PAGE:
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Combining mathematical modeling, numerical simulation, and experiment: A case study in tiny insect flight

Mathematical Biology

Speaker: Laura Miller, University of North Carolina
Location: 2112 MSB
Start time: Mon, Jan 25 2010, 3:10PM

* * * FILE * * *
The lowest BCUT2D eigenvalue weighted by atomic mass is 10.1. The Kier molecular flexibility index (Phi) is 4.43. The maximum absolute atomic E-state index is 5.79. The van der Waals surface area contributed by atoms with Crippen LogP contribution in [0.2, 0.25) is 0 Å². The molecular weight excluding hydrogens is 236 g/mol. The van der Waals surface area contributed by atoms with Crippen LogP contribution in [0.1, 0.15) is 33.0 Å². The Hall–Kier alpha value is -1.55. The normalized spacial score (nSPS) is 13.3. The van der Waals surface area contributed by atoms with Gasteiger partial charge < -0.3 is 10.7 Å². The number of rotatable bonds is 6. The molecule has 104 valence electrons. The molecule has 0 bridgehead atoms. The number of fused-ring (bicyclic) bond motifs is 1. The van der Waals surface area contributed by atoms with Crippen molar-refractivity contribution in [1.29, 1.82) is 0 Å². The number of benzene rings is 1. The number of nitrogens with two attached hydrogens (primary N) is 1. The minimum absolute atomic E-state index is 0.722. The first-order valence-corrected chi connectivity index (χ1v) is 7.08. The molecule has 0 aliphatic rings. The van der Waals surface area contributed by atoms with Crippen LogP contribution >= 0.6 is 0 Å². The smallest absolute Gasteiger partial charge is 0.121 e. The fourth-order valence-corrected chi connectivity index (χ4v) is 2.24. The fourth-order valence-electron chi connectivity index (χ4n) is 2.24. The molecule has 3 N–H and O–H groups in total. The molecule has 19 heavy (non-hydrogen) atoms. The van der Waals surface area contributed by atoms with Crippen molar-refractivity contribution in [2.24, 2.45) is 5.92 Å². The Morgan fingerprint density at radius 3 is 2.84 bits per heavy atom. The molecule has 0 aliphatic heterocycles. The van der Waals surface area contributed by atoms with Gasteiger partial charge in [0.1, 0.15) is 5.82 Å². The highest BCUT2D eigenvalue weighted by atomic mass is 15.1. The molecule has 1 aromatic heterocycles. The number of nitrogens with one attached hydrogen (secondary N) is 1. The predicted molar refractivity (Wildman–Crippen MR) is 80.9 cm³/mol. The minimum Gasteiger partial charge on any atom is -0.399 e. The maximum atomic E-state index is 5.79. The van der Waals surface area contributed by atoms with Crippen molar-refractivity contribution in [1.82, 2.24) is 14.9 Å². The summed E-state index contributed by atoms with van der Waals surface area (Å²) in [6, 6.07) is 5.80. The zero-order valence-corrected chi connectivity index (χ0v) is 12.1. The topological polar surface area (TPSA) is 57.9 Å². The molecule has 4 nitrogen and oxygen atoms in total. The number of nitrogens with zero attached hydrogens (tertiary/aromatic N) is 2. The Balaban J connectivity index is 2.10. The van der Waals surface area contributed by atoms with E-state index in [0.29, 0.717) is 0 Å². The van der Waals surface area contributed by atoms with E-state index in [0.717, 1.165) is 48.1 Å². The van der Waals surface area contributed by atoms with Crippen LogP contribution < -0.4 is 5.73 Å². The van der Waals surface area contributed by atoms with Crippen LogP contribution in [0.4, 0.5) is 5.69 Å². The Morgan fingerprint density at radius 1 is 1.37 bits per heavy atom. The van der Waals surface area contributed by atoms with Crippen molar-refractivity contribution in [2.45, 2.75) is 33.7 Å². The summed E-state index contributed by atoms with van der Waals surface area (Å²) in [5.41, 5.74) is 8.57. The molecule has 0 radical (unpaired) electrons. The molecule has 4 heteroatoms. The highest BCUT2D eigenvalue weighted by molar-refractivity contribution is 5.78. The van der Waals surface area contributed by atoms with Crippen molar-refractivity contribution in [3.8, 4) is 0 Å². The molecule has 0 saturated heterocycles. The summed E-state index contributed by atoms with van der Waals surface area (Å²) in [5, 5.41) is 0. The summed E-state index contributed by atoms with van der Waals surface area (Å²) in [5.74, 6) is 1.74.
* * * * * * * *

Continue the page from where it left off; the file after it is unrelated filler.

A growing number of mathematical scientists use a combination of experiments, simulation, and theory to understand complex problems in the biological and physical sciences. The benefits of such a combined approach are numerous. In this presentation, I will discuss how I have used these methods to understand the aerodynamics of tiny insect flight. My approach consists of measurements of morphology and kinematics in actual animals, the use of physical models to measure forces and flow velocities, analytical methods to understand related simplified problems, and numerical simulations to understand the fluid dynamics of unsteady three-dimensional systems. These approaches complement each other in a variety of ways. Measurements of morphology and kinematics are used to set appropriate parameter values for simulations and physical models. In many cases, physical models can be used to study a large range of parameter values that would be difficult to investigate using computational fluid dynamics. Numerical simulations can be used to obtain detailed descriptions of flow fields and to design biological systems with complicated mechanical properties.